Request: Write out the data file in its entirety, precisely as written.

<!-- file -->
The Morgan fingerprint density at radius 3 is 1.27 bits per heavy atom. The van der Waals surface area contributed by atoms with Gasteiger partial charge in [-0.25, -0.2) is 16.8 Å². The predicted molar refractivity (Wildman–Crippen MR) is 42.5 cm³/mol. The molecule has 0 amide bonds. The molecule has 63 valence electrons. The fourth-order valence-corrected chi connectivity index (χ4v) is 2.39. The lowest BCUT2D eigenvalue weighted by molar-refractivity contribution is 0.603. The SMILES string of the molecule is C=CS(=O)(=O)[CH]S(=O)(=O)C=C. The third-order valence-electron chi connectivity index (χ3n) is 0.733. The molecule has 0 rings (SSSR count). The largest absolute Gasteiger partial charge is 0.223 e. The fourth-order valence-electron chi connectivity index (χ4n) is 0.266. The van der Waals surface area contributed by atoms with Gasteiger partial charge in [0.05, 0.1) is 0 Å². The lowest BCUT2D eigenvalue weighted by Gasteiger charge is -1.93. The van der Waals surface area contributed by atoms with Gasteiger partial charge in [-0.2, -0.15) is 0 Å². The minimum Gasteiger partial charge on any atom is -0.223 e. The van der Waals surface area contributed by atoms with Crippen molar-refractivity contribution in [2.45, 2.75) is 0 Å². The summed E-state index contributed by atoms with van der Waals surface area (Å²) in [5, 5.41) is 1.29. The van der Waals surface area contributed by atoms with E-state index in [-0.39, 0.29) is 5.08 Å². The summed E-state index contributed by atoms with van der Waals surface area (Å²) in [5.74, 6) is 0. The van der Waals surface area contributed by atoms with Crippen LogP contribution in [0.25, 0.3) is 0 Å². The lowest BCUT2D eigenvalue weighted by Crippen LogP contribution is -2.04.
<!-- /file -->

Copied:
The Morgan fingerprint density at radius 3 is 1.27 bits per heavy atom. The van der Waals surface area contributed by atoms with Gasteiger partial charge in [-0.25, -0.2) is 16.8 Å². The predicted molar refractivity (Wildman–Crippen MR) is 42.5 cm³/mol. The molecule has 0 amide bonds. The molecule has 63 valence electrons. The fourth-order valence-corrected chi connectivity index (χ4v) is 2.39. The lowest BCUT2D eigenvalue weighted by molar-refractivity contribution is 0.603. The SMILES string of the molecule is C=CS(=O)(=O)[CH]S(=O)(=O)C=C. The third-order valence-electron chi connectivity index (χ3n) is 0.733. The molecule has 0 rings (SSSR count). The largest absolute Gasteiger partial charge is 0.223 e. The fourth-order valence-electron chi connectivity index (χ4n) is 0.266. The van der Waals surface area contributed by atoms with Gasteiger partial charge in [0.05, 0.1) is 0 Å². The lowest BCUT2D eigenvalue weighted by Gasteiger charge is -1.93. The van der Waals surface area contributed by atoms with Gasteiger partial charge in [-0.2, -0.15) is 0 Å². The minimum Gasteiger partial charge on any atom is -0.223 e. The van der Waals surface area contributed by atoms with Crippen molar-refractivity contribution in [2.45, 2.75) is 0 Å². The summed E-state index contributed by atoms with van der Waals surface area (Å²) in [5, 5.41) is 1.29. The van der Waals surface area contributed by atoms with E-state index in [-0.39, 0.29) is 5.08 Å². The summed E-state index contributed by atoms with van der Waals surface area (Å²) in [5.74, 6) is 0. The van der Waals surface area contributed by atoms with Crippen LogP contribution in [0.25, 0.3) is 0 Å². The lowest BCUT2D eigenvalue weighted by Crippen LogP contribution is -2.04.